She worked with the civil rights movement in 1964. Here's her truth now.
I reached out to a civil rights movement veteran expecting to get some nice quotes about hope; what I got was so much better.
Shaun King, a professor and leader in the modern movement for racial justice, said in a Facebook post:
"If you EVER wondered who you would be or what you would do if you lived during the Civil Rights Movement, stop. You are living in that time, RIGHT NOW."
I have definitely wondered that. Who would I be if I had been born then? I needed to get some advice for how to move forward today, as the civil rights movement continues.
I found Jane Adams of Carbondale, Illinois, on the website Civil Rights Movement Veterans.
The site is a magical treasure trove of our country's wisdom. Each person on the site — and there are hundreds — has written a letter, a testimonial about their time fighting in the civil rights movement. Jane Adams was at the very top of the list on the front page of the site.
Jane participated in the Freedom Summer of 1964 and '65.
Jane was a white teenager who saw injustice, didn't like it, and tried to help. I'm not a teenager, but I am white. I'm in that boat, too, so her story stuck out to me.
Her parents were back-to-the-land folks from Chicago. Her dad bought a farm in the 1950s and worked for the unemployment office in Carbondale — a part of Illinois that's closer to Kentucky than Chicago. Despite her parents' more Bohemian origins (at least by the standards of Southern Illinois), she was mostly raised on a farm there, one of the only homes to have running water at the time it was built.
The Freedom Summer was a tactical moment in the civil rights movement that recruited hundreds of white students from the North to come to Mississippi for a summer, and Jane was part of that group.
Jane's story was fascinating to me for many reasons.
First, here is an excerpt of what she said about her time in Mississippi on the Civil Rights Movement Veteran website:
"I went to Mississippi with Freedom Summer and was assigned to Harmony Community in Leake County, working on Federal Programs. ...
The work changed my life. It was far more important to me than anything I — a naive youngster — contributed. As Bernice Reagon said, 'I was reborn in the Civil Rights Movement.' I learned, more than anything, that people make history. I saw heroism that I could never have imagined, and a sense of hope that infused people who had lived all their lives with the degradation of white supremacy. I also saw what is probably the most important kind of leadership — that at the level of communities, where people have to confront and deal with the people who make their day-to-day lives possible."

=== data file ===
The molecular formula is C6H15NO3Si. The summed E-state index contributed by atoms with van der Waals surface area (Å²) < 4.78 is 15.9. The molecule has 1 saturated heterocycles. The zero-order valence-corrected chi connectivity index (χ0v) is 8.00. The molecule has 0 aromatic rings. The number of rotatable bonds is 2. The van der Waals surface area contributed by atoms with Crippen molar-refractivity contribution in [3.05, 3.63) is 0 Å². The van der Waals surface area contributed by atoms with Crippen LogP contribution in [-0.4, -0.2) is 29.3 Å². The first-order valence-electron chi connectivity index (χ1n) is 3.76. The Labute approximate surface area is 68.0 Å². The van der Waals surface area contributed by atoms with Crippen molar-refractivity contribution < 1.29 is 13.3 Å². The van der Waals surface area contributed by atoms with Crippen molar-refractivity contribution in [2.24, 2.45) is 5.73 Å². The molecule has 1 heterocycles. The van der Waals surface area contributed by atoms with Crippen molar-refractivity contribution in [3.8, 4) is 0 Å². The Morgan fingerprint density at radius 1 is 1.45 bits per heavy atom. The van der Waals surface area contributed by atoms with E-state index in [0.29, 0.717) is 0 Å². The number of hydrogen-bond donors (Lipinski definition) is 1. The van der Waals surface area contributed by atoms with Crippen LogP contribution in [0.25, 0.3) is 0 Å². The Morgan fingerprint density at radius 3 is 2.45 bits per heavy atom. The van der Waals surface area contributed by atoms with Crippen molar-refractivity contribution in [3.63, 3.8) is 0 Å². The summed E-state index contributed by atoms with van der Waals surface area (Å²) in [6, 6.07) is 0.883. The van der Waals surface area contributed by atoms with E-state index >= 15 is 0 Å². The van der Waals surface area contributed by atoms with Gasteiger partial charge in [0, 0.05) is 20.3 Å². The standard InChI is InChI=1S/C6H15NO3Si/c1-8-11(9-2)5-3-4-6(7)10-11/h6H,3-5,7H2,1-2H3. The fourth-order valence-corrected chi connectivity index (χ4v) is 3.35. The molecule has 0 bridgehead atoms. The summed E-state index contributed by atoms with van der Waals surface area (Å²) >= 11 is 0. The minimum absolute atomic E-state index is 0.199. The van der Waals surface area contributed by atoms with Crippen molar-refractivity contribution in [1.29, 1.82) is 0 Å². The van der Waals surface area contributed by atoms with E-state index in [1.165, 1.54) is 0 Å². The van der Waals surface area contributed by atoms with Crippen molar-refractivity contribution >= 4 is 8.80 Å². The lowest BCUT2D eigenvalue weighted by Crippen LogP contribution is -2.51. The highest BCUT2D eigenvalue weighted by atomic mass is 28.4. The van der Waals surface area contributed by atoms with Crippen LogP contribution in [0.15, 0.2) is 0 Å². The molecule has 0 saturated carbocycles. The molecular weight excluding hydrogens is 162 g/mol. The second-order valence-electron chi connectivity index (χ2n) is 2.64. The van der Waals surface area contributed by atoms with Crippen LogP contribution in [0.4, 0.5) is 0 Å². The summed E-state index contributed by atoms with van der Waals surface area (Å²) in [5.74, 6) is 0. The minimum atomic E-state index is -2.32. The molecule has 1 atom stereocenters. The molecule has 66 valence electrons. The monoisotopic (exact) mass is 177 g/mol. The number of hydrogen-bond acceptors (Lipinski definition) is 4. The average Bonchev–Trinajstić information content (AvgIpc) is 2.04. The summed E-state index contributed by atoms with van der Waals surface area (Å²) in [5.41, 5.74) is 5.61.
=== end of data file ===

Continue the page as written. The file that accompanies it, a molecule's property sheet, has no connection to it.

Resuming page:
I was intrigued, so I called Jane to learn more.
As it turns out, she had a lot to say about growing up, her civil rights work and the work of today's civil rights leaders.
She told me that her summer in Mississippi was a violent summer. Three participants were killed. But that was part of the deal.
"We were shipped in. We all knew, if a white person got beat up, a white person from a good family with connections to legislators, that had a lot more impact than a black field hand who didn't know anyone connected to power," she said. "We were brought down because we could awaken the consciousness of a nation ... hopefully and get Congress to act."
"As Bernice Reagon said, 'I was reborn in the Civil Rights Movement.'"
I asked Jane what she thought of all that's happening today with Black Lives Matter and with just "the world today" in general.
I was expecting some encouraging, hopeful quotes. But what I got instead was a challenge.
She challenged me, and anyone interested in participating in social change, to watch out for what she called "the politics of grievance" — a fight for political change based solely upon the hardships a group has faced — and to always find something to fight for, even when you're fighting against so much.
"There was a positive thing that people were fighting for," she said, "that people were willing to risk their lives for. Fighting for the right to vote, the right to hold jobs, the right to go to school ... the right to be treated like an equal person."
Jane reminded me there's a wonderful banality to the dream of equality.
Humans just want to be treated like humans. Black lives should matter. It's almost boring because it's so obvious — it's often not shiny, but it is important.
The last story Jane told me really captured the delightful banality of living in a just world:
While wandering around a protest in Ferguson, Missouri, she says a young guy asked her husband to take a photo. Jane's husband did, and that was that. She told me it was a normal, everyday moment, but for Jane, a white person in a predominantly black crowd, it was really significant.
For her, it was a moment where everyone, in a crowd supposedly fraught with racial tensions, was just treating each other as humans. Unremarkable humans.
"We got giddy over it!" she remembers. "Like 'Wow, this is what we fought for. This is what we put our lives on the line for. To be in a place where we could just be.' That's what we were fighting for."
Jane reminded me that I can't just be mad if I really want to inspire others and even myself.
Instead, I have to find something worth fighting FOR, not just against. Yeah, it's kind of obvious, but it also cracked my mind open in the best way.
I hope that y'all can find someone to talk to when America's path to justice gets bumpy (tragically bumpy), like it has lately. For me the Civil Rights Movement Veterans website was the perfect place to start finding inspiration about how to take steps forward.